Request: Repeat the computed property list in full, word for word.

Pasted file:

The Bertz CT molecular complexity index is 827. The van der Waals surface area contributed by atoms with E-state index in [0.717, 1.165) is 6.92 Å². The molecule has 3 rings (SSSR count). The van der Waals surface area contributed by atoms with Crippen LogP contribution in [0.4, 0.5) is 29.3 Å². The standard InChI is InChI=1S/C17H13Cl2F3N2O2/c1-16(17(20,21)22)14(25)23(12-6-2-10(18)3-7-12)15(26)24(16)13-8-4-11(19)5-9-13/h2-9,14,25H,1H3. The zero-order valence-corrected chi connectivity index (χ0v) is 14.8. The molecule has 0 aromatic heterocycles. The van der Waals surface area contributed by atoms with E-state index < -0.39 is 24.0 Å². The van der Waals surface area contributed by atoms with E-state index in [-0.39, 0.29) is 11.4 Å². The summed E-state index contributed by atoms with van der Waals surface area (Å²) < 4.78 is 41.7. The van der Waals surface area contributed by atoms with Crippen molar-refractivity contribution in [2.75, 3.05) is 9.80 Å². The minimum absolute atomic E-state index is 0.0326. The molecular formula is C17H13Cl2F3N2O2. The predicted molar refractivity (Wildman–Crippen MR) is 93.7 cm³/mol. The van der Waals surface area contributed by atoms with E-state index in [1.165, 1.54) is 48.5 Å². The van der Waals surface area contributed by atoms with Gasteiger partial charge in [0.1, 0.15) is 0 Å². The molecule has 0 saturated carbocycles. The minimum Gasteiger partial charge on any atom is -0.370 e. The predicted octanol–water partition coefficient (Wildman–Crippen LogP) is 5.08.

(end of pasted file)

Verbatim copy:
The Bertz CT molecular complexity index is 827. The van der Waals surface area contributed by atoms with E-state index in [0.717, 1.165) is 6.92 Å². The molecule has 3 rings (SSSR count). The van der Waals surface area contributed by atoms with Crippen LogP contribution in [0.4, 0.5) is 29.3 Å². The standard InChI is InChI=1S/C17H13Cl2F3N2O2/c1-16(17(20,21)22)14(25)23(12-6-2-10(18)3-7-12)15(26)24(16)13-8-4-11(19)5-9-13/h2-9,14,25H,1H3. The zero-order valence-corrected chi connectivity index (χ0v) is 14.8. The molecule has 0 aromatic heterocycles. The van der Waals surface area contributed by atoms with E-state index < -0.39 is 24.0 Å². The van der Waals surface area contributed by atoms with E-state index in [-0.39, 0.29) is 11.4 Å². The summed E-state index contributed by atoms with van der Waals surface area (Å²) < 4.78 is 41.7. The van der Waals surface area contributed by atoms with Crippen molar-refractivity contribution in [2.75, 3.05) is 9.80 Å². The minimum absolute atomic E-state index is 0.0326. The molecular formula is C17H13Cl2F3N2O2. The predicted molar refractivity (Wildman–Crippen MR) is 93.7 cm³/mol. The van der Waals surface area contributed by atoms with E-state index in [1.165, 1.54) is 48.5 Å². The van der Waals surface area contributed by atoms with Gasteiger partial charge in [0.1, 0.15) is 0 Å². The molecule has 0 saturated carbocycles. The minimum Gasteiger partial charge on any atom is -0.370 e. The predicted octanol–water partition coefficient (Wildman–Crippen LogP) is 5.08.